Better Safe Than Sorry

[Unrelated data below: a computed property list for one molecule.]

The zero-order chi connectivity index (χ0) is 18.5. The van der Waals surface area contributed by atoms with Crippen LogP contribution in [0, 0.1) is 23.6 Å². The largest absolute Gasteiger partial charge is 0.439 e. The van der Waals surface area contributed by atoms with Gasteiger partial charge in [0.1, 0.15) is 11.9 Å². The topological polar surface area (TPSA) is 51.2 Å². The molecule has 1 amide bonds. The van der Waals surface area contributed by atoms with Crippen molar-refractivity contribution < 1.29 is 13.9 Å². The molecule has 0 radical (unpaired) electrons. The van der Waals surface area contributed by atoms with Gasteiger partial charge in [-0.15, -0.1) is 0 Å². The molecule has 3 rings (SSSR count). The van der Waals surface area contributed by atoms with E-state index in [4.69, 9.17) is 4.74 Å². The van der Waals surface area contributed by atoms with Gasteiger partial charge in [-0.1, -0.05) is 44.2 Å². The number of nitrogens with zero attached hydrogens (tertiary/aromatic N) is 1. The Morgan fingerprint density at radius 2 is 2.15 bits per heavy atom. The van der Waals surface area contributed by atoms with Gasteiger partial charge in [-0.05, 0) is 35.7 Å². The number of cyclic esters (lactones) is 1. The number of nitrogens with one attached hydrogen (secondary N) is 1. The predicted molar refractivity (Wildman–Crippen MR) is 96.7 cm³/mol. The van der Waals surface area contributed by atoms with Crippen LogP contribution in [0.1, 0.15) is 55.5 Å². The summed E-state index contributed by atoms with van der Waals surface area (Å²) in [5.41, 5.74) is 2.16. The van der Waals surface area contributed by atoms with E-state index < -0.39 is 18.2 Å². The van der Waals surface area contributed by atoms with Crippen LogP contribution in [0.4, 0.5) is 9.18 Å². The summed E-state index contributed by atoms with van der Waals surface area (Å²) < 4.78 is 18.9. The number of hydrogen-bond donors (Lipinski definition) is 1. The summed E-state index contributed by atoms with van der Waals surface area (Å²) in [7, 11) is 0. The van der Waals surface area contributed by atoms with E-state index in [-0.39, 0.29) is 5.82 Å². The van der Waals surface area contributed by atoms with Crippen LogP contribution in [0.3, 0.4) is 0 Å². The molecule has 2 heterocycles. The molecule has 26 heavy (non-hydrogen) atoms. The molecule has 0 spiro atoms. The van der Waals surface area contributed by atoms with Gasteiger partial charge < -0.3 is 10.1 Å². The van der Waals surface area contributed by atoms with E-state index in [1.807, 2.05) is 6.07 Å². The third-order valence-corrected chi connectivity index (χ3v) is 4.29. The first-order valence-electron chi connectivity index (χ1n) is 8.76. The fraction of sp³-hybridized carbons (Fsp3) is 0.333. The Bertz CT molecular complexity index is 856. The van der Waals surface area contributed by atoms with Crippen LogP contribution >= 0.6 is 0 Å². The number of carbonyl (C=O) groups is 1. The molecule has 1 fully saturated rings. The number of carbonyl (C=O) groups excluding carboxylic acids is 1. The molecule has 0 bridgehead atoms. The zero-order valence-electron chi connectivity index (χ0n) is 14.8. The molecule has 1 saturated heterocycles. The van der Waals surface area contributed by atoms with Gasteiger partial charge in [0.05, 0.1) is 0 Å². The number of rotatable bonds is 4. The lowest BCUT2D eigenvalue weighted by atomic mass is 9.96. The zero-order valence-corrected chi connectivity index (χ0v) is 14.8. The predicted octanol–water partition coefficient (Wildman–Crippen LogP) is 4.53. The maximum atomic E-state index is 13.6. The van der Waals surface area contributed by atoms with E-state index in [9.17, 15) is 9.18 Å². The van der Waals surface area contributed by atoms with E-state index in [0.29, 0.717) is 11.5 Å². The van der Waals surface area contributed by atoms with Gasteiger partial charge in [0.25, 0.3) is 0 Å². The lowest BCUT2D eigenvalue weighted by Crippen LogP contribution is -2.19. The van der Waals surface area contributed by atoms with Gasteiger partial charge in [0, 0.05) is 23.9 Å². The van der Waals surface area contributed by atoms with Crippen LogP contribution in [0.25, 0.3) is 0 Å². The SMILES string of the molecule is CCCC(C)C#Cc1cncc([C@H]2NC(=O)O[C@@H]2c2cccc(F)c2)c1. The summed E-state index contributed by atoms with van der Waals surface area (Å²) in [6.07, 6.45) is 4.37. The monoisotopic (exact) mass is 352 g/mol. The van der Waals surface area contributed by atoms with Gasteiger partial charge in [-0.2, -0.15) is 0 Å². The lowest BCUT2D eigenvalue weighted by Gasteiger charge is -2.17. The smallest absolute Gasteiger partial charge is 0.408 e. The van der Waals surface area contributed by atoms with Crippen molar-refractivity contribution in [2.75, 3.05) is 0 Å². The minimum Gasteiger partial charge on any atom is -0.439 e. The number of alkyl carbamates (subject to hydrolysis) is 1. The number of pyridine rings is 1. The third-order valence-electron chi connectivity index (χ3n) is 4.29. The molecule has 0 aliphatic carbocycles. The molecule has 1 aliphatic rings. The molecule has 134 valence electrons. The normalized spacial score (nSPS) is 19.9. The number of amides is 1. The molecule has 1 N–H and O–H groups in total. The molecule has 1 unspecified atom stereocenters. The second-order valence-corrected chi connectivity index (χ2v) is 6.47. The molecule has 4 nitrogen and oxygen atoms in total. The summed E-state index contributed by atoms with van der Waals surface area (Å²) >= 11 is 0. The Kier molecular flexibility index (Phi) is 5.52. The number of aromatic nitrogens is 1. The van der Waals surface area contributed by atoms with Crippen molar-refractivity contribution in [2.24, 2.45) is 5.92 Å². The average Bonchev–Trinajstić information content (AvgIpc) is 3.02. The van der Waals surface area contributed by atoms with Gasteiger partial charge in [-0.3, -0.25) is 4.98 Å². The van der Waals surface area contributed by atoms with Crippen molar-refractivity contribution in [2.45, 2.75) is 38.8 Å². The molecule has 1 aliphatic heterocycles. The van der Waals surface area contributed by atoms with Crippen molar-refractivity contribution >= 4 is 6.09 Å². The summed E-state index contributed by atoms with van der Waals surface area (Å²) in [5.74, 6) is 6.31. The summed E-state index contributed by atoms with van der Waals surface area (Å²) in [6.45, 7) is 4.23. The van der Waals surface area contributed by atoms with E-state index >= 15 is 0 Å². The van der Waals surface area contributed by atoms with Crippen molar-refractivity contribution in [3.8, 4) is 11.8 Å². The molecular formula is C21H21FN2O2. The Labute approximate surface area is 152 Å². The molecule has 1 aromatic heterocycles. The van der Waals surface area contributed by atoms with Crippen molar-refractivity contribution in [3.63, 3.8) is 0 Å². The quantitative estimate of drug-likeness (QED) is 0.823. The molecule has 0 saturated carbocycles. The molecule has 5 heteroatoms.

Air Force officials could not identify any contaminant or any other common reason why F-22 ground personnel reported experiencing hypoxia-like symptoms in six incidents while servicing the stealth jets, said Maj. Gen. Charles Lyon, Air Combat Command’s operations director. Further, investigators found nothing linking these incidents to the now-identified causes of hypoxia-like symptoms that some Raptor pilots experienced in the F-22 cockpit, he told reporters during a July 31 Pentagon briefing. Instead, Lyon thinks the maintainers, following strict guidance that he himself issued, reported to their superiors at the first sign of not feeling well. The symptoms they reported could have had many origins other than strictly hypoxia, he said. “There’s a chance that their diet wasn’t right that day, that they didn’t have the hydration level that they needed, or something else was going on,” explained Lyon. In some cases, the ground personnel “had jet exhaust kind of blowing back on them,” which could easily make someone feel queasy, he said. Lyon said he stood by his guidance, saying it’s better to be safe than sorry when it comes to airmen’s safety. (Lyon transcript) (For more from Lyon’s briefing, see We Now Have an Explanation.)